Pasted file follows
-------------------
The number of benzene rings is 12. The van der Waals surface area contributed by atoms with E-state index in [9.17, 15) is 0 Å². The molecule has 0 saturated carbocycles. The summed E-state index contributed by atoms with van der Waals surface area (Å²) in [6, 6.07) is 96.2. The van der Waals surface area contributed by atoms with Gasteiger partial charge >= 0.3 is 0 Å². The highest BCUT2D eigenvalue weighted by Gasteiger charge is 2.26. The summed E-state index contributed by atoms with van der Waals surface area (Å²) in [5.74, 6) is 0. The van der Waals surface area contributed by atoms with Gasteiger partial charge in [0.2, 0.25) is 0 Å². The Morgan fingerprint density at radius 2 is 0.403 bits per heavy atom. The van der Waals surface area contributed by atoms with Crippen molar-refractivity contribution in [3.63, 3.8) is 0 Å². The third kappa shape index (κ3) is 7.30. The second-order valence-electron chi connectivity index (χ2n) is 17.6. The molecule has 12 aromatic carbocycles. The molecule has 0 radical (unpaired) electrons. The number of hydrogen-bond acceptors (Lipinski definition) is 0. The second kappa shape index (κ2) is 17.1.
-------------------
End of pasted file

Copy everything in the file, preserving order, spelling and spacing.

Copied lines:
The number of benzene rings is 12. The van der Waals surface area contributed by atoms with E-state index in [9.17, 15) is 0 Å². The molecule has 0 saturated carbocycles. The summed E-state index contributed by atoms with van der Waals surface area (Å²) in [6, 6.07) is 96.2. The van der Waals surface area contributed by atoms with Gasteiger partial charge >= 0.3 is 0 Å². The highest BCUT2D eigenvalue weighted by Gasteiger charge is 2.26. The summed E-state index contributed by atoms with van der Waals surface area (Å²) in [5.74, 6) is 0. The van der Waals surface area contributed by atoms with Gasteiger partial charge in [0.2, 0.25) is 0 Å². The Morgan fingerprint density at radius 2 is 0.403 bits per heavy atom. The van der Waals surface area contributed by atoms with Crippen molar-refractivity contribution in [3.63, 3.8) is 0 Å². The third kappa shape index (κ3) is 7.30. The second-order valence-electron chi connectivity index (χ2n) is 17.6. The molecule has 12 aromatic carbocycles. The molecule has 0 radical (unpaired) electrons. The number of hydrogen-bond acceptors (Lipinski definition) is 0. The second kappa shape index (κ2) is 17.1.